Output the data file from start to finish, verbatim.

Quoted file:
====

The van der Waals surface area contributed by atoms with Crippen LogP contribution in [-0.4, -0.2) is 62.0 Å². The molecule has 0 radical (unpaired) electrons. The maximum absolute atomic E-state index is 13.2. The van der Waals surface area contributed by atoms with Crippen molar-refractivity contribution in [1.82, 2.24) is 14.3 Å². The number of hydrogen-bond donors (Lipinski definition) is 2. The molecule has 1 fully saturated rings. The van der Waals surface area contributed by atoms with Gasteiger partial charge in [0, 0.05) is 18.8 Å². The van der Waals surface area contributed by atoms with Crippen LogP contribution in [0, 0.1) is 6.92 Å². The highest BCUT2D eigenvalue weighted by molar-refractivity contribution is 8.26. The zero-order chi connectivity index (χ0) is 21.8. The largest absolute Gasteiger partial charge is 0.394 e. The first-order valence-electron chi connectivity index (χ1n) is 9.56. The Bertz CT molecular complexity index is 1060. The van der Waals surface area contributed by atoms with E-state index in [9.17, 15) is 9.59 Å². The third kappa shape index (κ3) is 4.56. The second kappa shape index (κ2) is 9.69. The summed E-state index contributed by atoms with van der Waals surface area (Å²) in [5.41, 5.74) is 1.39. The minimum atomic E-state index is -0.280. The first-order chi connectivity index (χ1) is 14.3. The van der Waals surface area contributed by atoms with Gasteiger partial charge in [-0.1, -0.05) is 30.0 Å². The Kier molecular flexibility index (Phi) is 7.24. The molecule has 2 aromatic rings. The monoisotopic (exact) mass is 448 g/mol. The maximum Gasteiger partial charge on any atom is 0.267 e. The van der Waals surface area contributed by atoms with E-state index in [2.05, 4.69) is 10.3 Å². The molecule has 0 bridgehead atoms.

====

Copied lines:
The van der Waals surface area contributed by atoms with Crippen LogP contribution in [-0.4, -0.2) is 62.0 Å². The molecule has 0 radical (unpaired) electrons. The maximum absolute atomic E-state index is 13.2. The van der Waals surface area contributed by atoms with Crippen molar-refractivity contribution in [1.82, 2.24) is 14.3 Å². The number of hydrogen-bond donors (Lipinski definition) is 2. The molecule has 1 fully saturated rings. The van der Waals surface area contributed by atoms with Gasteiger partial charge in [0, 0.05) is 18.8 Å². The van der Waals surface area contributed by atoms with Crippen LogP contribution in [0, 0.1) is 6.92 Å². The highest BCUT2D eigenvalue weighted by molar-refractivity contribution is 8.26. The zero-order chi connectivity index (χ0) is 21.8. The largest absolute Gasteiger partial charge is 0.394 e. The first-order valence-electron chi connectivity index (χ1n) is 9.56. The Bertz CT molecular complexity index is 1060. The van der Waals surface area contributed by atoms with E-state index in [9.17, 15) is 9.59 Å². The third kappa shape index (κ3) is 4.56. The second kappa shape index (κ2) is 9.69. The summed E-state index contributed by atoms with van der Waals surface area (Å²) in [5.41, 5.74) is 1.39. The minimum atomic E-state index is -0.280. The first-order chi connectivity index (χ1) is 14.3. The van der Waals surface area contributed by atoms with Gasteiger partial charge in [-0.1, -0.05) is 30.0 Å². The Kier molecular flexibility index (Phi) is 7.24. The molecule has 2 aromatic rings. The monoisotopic (exact) mass is 448 g/mol. The maximum Gasteiger partial charge on any atom is 0.267 e. The van der Waals surface area contributed by atoms with E-state index in [2.05, 4.69) is 10.3 Å². The molecule has 0 bridgehead atoms.